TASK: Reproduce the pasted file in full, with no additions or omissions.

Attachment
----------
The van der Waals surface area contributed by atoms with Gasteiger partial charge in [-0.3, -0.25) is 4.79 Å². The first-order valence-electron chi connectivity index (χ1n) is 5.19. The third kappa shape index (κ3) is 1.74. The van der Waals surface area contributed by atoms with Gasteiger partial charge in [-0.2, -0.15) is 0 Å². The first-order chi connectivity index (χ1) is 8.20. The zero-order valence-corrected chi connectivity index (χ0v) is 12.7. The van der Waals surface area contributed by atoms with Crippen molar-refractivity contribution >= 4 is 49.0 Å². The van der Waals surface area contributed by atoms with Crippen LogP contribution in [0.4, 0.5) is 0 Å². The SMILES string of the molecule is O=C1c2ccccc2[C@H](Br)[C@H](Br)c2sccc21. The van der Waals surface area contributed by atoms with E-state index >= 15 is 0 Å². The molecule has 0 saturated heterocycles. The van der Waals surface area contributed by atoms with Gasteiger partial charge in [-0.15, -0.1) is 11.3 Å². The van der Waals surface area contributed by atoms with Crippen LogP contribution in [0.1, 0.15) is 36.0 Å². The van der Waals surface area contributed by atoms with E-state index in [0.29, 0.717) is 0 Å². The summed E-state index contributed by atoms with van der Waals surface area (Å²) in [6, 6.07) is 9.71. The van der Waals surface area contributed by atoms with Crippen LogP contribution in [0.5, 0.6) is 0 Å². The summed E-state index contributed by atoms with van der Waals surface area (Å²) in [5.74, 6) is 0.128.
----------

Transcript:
The van der Waals surface area contributed by atoms with Gasteiger partial charge in [-0.3, -0.25) is 4.79 Å². The first-order valence-electron chi connectivity index (χ1n) is 5.19. The third kappa shape index (κ3) is 1.74. The van der Waals surface area contributed by atoms with Gasteiger partial charge in [-0.2, -0.15) is 0 Å². The first-order chi connectivity index (χ1) is 8.20. The zero-order valence-corrected chi connectivity index (χ0v) is 12.7. The van der Waals surface area contributed by atoms with Crippen molar-refractivity contribution >= 4 is 49.0 Å². The van der Waals surface area contributed by atoms with Crippen LogP contribution in [0.4, 0.5) is 0 Å². The SMILES string of the molecule is O=C1c2ccccc2[C@H](Br)[C@H](Br)c2sccc21. The van der Waals surface area contributed by atoms with E-state index >= 15 is 0 Å². The molecule has 0 saturated heterocycles. The van der Waals surface area contributed by atoms with Gasteiger partial charge in [-0.15, -0.1) is 11.3 Å². The van der Waals surface area contributed by atoms with Crippen LogP contribution in [0.1, 0.15) is 36.0 Å². The van der Waals surface area contributed by atoms with E-state index in [0.29, 0.717) is 0 Å². The summed E-state index contributed by atoms with van der Waals surface area (Å²) in [6, 6.07) is 9.71. The van der Waals surface area contributed by atoms with Crippen LogP contribution in [0.5, 0.6) is 0 Å². The summed E-state index contributed by atoms with van der Waals surface area (Å²) in [5.74, 6) is 0.128.